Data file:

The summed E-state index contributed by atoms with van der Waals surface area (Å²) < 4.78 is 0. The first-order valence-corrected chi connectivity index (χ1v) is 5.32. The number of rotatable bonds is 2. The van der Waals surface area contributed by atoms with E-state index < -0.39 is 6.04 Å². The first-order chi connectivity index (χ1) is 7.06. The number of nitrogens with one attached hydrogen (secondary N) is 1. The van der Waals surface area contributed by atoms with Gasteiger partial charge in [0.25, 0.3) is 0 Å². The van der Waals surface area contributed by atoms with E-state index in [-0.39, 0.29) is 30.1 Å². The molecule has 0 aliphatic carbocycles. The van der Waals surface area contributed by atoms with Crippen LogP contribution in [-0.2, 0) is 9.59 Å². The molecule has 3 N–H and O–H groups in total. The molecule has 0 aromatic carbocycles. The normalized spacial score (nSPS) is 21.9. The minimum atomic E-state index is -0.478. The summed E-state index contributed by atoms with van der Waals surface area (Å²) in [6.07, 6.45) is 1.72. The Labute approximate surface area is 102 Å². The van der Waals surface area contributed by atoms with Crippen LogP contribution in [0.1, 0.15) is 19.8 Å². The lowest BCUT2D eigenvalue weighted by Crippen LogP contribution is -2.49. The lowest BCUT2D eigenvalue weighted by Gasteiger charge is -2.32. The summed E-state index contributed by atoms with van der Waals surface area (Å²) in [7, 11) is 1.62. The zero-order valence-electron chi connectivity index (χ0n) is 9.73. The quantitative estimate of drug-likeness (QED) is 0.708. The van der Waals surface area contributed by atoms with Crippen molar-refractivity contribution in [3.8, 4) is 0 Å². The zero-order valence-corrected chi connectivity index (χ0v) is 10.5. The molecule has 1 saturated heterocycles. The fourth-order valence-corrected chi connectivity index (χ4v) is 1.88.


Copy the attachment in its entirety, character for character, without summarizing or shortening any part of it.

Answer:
The summed E-state index contributed by atoms with van der Waals surface area (Å²) < 4.78 is 0. The first-order valence-corrected chi connectivity index (χ1v) is 5.32. The number of rotatable bonds is 2. The van der Waals surface area contributed by atoms with E-state index < -0.39 is 6.04 Å². The first-order chi connectivity index (χ1) is 7.06. The number of nitrogens with one attached hydrogen (secondary N) is 1. The van der Waals surface area contributed by atoms with Gasteiger partial charge in [0.25, 0.3) is 0 Å². The van der Waals surface area contributed by atoms with E-state index in [-0.39, 0.29) is 30.1 Å². The molecule has 0 aliphatic carbocycles. The van der Waals surface area contributed by atoms with Crippen LogP contribution in [-0.2, 0) is 9.59 Å². The molecule has 3 N–H and O–H groups in total. The molecule has 0 aromatic carbocycles. The normalized spacial score (nSPS) is 21.9. The minimum atomic E-state index is -0.478. The summed E-state index contributed by atoms with van der Waals surface area (Å²) in [6.07, 6.45) is 1.72. The Labute approximate surface area is 102 Å². The van der Waals surface area contributed by atoms with Crippen LogP contribution in [0.1, 0.15) is 19.8 Å². The lowest BCUT2D eigenvalue weighted by Crippen LogP contribution is -2.49. The lowest BCUT2D eigenvalue weighted by Gasteiger charge is -2.32. The summed E-state index contributed by atoms with van der Waals surface area (Å²) in [7, 11) is 1.62. The zero-order valence-electron chi connectivity index (χ0n) is 9.73. The quantitative estimate of drug-likeness (QED) is 0.708. The van der Waals surface area contributed by atoms with Crippen molar-refractivity contribution in [3.8, 4) is 0 Å². The zero-order valence-corrected chi connectivity index (χ0v) is 10.5. The molecule has 1 saturated heterocycles. The fourth-order valence-corrected chi connectivity index (χ4v) is 1.88.